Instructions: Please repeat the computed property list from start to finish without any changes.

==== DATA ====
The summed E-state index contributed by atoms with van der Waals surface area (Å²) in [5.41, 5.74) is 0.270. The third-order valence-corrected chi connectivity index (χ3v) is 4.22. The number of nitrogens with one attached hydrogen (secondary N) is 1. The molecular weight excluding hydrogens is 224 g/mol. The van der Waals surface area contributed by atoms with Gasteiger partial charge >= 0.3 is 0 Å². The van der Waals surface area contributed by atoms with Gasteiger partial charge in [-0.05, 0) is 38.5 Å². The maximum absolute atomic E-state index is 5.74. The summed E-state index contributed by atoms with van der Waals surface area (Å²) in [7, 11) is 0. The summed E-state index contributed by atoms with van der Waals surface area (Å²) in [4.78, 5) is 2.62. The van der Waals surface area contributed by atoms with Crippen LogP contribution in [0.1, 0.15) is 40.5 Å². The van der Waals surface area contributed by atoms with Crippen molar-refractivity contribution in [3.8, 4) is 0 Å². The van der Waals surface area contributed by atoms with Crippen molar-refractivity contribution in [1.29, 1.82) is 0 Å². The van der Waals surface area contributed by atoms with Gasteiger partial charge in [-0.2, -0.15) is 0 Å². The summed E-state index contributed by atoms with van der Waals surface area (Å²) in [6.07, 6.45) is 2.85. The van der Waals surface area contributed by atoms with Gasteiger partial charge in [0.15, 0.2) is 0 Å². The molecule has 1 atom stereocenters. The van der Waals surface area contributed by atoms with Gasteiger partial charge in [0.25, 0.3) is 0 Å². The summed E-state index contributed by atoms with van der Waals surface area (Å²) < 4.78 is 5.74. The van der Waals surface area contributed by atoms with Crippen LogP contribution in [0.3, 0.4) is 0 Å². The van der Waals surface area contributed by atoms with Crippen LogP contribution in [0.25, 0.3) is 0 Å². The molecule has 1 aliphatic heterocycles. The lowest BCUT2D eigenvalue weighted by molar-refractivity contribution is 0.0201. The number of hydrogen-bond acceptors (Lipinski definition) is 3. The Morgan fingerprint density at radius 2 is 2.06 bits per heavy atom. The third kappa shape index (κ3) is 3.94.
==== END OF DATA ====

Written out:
The summed E-state index contributed by atoms with van der Waals surface area (Å²) in [5.41, 5.74) is 0.270. The third-order valence-corrected chi connectivity index (χ3v) is 4.22. The number of nitrogens with one attached hydrogen (secondary N) is 1. The molecular weight excluding hydrogens is 224 g/mol. The van der Waals surface area contributed by atoms with Gasteiger partial charge >= 0.3 is 0 Å². The van der Waals surface area contributed by atoms with Gasteiger partial charge in [-0.05, 0) is 38.5 Å². The maximum absolute atomic E-state index is 5.74. The summed E-state index contributed by atoms with van der Waals surface area (Å²) in [7, 11) is 0. The summed E-state index contributed by atoms with van der Waals surface area (Å²) in [4.78, 5) is 2.62. The van der Waals surface area contributed by atoms with Crippen LogP contribution in [0.1, 0.15) is 40.5 Å². The van der Waals surface area contributed by atoms with Crippen molar-refractivity contribution in [3.8, 4) is 0 Å². The van der Waals surface area contributed by atoms with Crippen molar-refractivity contribution in [1.29, 1.82) is 0 Å². The van der Waals surface area contributed by atoms with Gasteiger partial charge in [-0.2, -0.15) is 0 Å². The summed E-state index contributed by atoms with van der Waals surface area (Å²) in [6.07, 6.45) is 2.85. The van der Waals surface area contributed by atoms with Gasteiger partial charge in [0.15, 0.2) is 0 Å². The molecule has 1 atom stereocenters. The van der Waals surface area contributed by atoms with Gasteiger partial charge in [0.25, 0.3) is 0 Å². The summed E-state index contributed by atoms with van der Waals surface area (Å²) < 4.78 is 5.74. The van der Waals surface area contributed by atoms with Crippen LogP contribution in [0.3, 0.4) is 0 Å². The van der Waals surface area contributed by atoms with Crippen LogP contribution in [0.25, 0.3) is 0 Å². The molecule has 1 aliphatic heterocycles. The lowest BCUT2D eigenvalue weighted by molar-refractivity contribution is 0.0201. The number of hydrogen-bond acceptors (Lipinski definition) is 3. The Morgan fingerprint density at radius 2 is 2.06 bits per heavy atom. The third kappa shape index (κ3) is 3.94.